My first scientific experiment happened by chance during a childhood ramble in eastern Iowa. I was 7 or 8, exploring the woods around rural Maquoketa with my grandmother, who loved the outdoors. I picked up a small brown nut and asked, “Granny, is this the kind of nut that’s good to eat?” “Well,” she said with just the slightest twinkle in her eye, “why don’t you tell me?” I bit into the pale kernel and winced, spitting it out as fast as I could. It turned out to be the aptly named bitternut hickory (Carya cordiformis), not poisonous but not exactly palatable, either. (Early settlers fed them to their pigs, inspiring their other common name, pignuts.)
Maybe it’s a coincidence that I went on to become a botanist who studies the chemical, genetic and evolutionary science behind the tastes and scents that protect plants from animals and insects that would eat them. Maybe, but I doubt it. More likely, those early wildland explorations forged some deep, synaptic connection in my young brain between nature’s mysteries and a grandmother’s love. By the time I got to college, plant ecology was in my bones.
So what could feel more fitting when, as an undergrad at the University of Iowa, I got the chance to lead a field crew taking a census of tropical tree species at the Smithsonian Tropical Research Institute in Panama? My experience in the jungles of Panama — doing my first fieldwork; meeting my Ph.D. mentor, botanical “rock star” Phyllis Coley; hanging around with geoscientists, ecologists, ornithologists — was absolutely seminal in my journey as a scientist. To have these brilliant people sitting across the table from me at breakfast or on the sofa beside me after dinner, talking about their ideas, their questions, their passions, had a really strong impression on me.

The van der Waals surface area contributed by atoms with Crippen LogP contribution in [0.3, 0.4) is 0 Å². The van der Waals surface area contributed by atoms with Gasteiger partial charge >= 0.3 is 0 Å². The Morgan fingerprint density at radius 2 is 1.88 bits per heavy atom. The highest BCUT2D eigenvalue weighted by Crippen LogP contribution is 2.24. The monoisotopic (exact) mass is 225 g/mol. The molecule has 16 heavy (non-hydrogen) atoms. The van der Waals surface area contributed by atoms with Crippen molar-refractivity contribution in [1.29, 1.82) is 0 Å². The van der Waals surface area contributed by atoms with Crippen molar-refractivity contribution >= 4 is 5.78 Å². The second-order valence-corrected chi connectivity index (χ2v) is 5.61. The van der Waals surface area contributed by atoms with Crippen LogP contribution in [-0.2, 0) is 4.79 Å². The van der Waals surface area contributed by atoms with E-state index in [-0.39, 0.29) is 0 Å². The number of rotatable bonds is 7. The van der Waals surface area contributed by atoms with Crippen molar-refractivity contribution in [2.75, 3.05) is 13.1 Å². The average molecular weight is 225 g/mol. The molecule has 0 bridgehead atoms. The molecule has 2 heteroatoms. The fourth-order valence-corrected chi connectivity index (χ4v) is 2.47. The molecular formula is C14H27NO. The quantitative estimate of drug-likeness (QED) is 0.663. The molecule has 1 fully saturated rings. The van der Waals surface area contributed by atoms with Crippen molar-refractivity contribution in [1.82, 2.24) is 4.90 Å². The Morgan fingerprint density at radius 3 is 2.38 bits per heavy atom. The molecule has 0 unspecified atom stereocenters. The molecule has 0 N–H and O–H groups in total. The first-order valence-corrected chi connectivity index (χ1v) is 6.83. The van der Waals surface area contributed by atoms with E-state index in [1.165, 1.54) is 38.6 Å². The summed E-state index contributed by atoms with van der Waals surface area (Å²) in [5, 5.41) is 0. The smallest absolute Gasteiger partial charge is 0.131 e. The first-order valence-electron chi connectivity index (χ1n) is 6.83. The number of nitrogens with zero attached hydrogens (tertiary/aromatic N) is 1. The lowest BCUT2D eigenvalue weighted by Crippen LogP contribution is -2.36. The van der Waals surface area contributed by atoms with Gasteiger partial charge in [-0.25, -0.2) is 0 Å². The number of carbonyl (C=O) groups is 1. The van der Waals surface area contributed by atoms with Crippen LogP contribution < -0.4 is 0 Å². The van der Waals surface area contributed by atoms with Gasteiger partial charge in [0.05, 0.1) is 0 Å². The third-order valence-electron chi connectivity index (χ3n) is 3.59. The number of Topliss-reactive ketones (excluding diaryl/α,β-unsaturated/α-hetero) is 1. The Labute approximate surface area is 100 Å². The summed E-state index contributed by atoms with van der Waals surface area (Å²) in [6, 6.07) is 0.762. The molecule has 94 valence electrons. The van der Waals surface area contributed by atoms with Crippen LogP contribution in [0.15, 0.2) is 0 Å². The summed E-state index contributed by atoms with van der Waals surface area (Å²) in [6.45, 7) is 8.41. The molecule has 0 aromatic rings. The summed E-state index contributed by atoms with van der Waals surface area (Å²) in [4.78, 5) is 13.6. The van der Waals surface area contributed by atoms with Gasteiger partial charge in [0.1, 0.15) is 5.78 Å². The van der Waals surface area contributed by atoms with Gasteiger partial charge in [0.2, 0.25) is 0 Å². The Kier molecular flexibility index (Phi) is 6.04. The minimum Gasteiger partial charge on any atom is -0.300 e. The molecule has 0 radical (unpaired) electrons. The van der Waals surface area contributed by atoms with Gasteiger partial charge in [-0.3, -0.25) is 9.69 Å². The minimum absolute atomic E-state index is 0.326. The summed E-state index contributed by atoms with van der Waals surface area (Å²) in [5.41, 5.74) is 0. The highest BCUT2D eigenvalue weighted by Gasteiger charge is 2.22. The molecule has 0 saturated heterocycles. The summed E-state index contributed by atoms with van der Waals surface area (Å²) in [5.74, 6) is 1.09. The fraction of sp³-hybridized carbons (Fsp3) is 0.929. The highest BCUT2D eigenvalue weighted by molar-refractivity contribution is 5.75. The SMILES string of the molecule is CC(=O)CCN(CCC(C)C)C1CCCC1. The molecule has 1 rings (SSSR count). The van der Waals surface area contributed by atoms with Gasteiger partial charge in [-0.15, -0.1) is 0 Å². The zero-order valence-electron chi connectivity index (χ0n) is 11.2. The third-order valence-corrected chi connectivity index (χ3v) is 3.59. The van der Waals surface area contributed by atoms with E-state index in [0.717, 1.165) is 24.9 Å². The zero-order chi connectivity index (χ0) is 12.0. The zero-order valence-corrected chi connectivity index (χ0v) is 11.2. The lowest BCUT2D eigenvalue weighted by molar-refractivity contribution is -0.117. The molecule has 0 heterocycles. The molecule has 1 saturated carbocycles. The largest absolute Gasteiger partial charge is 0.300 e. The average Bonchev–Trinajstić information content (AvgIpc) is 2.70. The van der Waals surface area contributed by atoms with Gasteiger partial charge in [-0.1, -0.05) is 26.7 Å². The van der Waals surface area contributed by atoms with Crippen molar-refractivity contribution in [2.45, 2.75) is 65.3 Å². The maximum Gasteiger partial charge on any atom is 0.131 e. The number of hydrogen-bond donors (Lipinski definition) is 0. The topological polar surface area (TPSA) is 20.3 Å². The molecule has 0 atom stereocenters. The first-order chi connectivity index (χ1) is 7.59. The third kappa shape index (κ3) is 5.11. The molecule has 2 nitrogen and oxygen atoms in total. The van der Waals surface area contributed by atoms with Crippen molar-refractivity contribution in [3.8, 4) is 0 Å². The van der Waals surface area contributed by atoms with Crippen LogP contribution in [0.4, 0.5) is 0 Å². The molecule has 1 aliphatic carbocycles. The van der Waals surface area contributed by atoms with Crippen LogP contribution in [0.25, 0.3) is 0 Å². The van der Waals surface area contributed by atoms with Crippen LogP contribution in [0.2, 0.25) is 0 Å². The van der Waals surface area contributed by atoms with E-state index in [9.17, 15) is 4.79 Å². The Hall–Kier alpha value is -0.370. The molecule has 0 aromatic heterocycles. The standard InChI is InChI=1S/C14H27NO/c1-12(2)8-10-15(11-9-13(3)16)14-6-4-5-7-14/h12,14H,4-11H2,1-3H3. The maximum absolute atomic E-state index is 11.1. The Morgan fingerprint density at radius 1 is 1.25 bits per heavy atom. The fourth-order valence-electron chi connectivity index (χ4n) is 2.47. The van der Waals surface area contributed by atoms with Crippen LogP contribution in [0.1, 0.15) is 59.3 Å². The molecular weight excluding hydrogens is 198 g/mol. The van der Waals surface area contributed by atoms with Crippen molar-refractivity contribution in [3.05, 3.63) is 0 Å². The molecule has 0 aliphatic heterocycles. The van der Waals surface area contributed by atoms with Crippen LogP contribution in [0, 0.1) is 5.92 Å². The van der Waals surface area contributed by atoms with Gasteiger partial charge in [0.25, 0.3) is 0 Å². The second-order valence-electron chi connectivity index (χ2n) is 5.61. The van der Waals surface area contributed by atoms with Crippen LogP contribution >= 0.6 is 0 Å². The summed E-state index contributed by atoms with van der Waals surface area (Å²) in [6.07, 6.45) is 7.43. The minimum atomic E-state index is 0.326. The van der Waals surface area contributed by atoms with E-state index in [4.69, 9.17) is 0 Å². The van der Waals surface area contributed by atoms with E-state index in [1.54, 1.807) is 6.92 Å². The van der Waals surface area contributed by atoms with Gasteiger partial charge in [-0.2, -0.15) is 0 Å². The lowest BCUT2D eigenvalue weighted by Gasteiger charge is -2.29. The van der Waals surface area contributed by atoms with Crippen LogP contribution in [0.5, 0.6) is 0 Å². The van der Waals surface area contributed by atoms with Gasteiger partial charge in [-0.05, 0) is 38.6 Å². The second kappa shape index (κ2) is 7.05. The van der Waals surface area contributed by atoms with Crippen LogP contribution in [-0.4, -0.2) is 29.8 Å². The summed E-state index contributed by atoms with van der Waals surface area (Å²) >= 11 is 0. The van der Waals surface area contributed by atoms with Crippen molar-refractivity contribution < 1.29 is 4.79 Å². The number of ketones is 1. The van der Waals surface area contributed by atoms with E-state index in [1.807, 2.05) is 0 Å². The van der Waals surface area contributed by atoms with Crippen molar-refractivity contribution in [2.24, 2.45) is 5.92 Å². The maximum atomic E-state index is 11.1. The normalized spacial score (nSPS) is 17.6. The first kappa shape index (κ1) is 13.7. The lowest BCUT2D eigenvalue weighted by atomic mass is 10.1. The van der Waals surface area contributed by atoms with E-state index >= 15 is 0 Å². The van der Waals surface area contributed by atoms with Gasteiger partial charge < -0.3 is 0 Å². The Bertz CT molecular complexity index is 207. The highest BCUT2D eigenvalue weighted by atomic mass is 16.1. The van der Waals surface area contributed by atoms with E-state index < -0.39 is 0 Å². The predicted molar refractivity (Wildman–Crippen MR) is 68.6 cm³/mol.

So imagine my surprise at the latest coincidence in the trajectory of my professional life: Shortly after arriving on campus late this summer, I learned that the fall issue of Terra magazine — the first issue to appear on my watch as Oregon State’s new vice president for research — would feature a story about OSU scientists conducting avian ecology studies at the very same Smithsonian institute in Panama where I cut my teeth as a scientist (see “The Mystery of the Disappearing Birds”).
Living for a year in that community of people so committed to research was contagious. In my role at Oregon State, I want to pass on that contagion with every tool at my disposal, to students in particular. OSU’s undergraduate research program is growing fast. As for grad students and post-docs, I want to make sure they know the Research Office is here to give them what they need for their own journeys of discovery.
We are poised to grow OSU’s $308.9 million research enterprise to ever greater heights. I can’t wait to work with all of you at this great university and, in the spirit of discovery I inherited from my grandmother, to explore the forests and waters of this beautiful place.
Before being named vice president for research at Oregon State in May 2015, Cynthia Sagers was associate vice provost for research and development at the University of Arkansas.